Machine-Independent Computer Programming
Spartan books | 1962 | ISBN N/A | PDF | Pages 270 | 3.85 MB
This text is based upon the lecture notes developed by the author
while teaching an evening course, described as "N eliac, a Dialect
of Algol," for the University of California Extension. This course
was taught twice, in each case to a group which was extremely
heterogeneous, including both experienced programmers and others
who were completely unfamiliar with computers. Further, the
interests of the students varied widely from individual to individual,
including business, engineering, mathematics, and real-time control.
In an effort to interest and challenge all groups simultaneously,
a basic self-compiler written for the purpose was used as the
principal example. This compiler, which is covered in Chapters
5 through 10, served as neutral material from which the novices
in various fields could develop proficiency in both the language
and in the type of thinking required in handling computers, while
at the same time it provided the devotees with the necessary background
from which they themselves soon started suggesting more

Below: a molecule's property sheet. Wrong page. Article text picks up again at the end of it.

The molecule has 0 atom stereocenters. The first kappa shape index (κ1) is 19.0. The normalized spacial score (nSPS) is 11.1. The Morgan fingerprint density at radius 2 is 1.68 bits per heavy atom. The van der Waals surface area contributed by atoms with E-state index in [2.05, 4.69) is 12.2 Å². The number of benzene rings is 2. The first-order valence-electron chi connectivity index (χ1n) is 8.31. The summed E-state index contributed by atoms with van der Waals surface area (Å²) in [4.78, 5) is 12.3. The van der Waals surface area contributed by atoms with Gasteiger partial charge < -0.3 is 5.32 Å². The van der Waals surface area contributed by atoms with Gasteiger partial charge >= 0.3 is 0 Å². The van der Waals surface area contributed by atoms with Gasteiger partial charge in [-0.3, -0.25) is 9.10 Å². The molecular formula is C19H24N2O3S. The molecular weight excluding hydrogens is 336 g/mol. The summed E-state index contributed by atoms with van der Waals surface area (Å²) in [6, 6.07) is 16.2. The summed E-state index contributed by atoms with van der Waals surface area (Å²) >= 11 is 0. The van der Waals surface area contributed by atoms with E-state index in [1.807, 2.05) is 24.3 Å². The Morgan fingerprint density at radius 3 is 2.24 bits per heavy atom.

efficient routines and improved techniques in the writing of compilers.
The many contributions of these students are gratefully
From the foregoing it may be seen that this book is designed to
teach the student how to "write to" computers in the Neliac lan
guage, and then to teach him how to "teach" a computer to read
Neliac if it does not already know.
Returning to the preparation of the text, it would not be proper
to confuse the latter with the development of the concepts it describes.
These concepts result from the work of many pioneers in
the computer field, as well as others such as Charleton Laird,
whose penetrating work The Miracle of Language is not concerned
with computers at all. The basic concepts involved were crystalized
primarily at the Navy Electronics Laboratory, where Roger Remple,
Lt. Kleber Masterson, Lt. Comdr. Robert McArthur, Dr. Robert
Goss, Lt. John White, Ens. Arthur Lemay, Sidney and Catherine
Porter, Robert Johnson, Charles Tappella, Herman Englander, Joel
Donnelly and James Warrington each have made contributions to
one or more of the family of Neliac compilers. The work of automatic-
programming experts at other installations, including Prof.
Richard Thatcher, 'Vesley Landon and Dr. W. H. Wattenburg, has
also been of great value, while the advice and inspiration of Prof.
Harry Huskey has been basic to the entire development.
Special thanks are due to Joel Donnelly, Lt. White, Ens. Lemay,
and Sidney and Catherine Porter, and to the Technical Director
of the U. S. Navy Electronics Laboratory for permission to cite
those works given in the appendices.
Finally, the author wishes to apologize for whatever deficiencies
exist in the presentation, asking indulgence on the grounds
that the field of automatic machine-independent programming is
still quite new.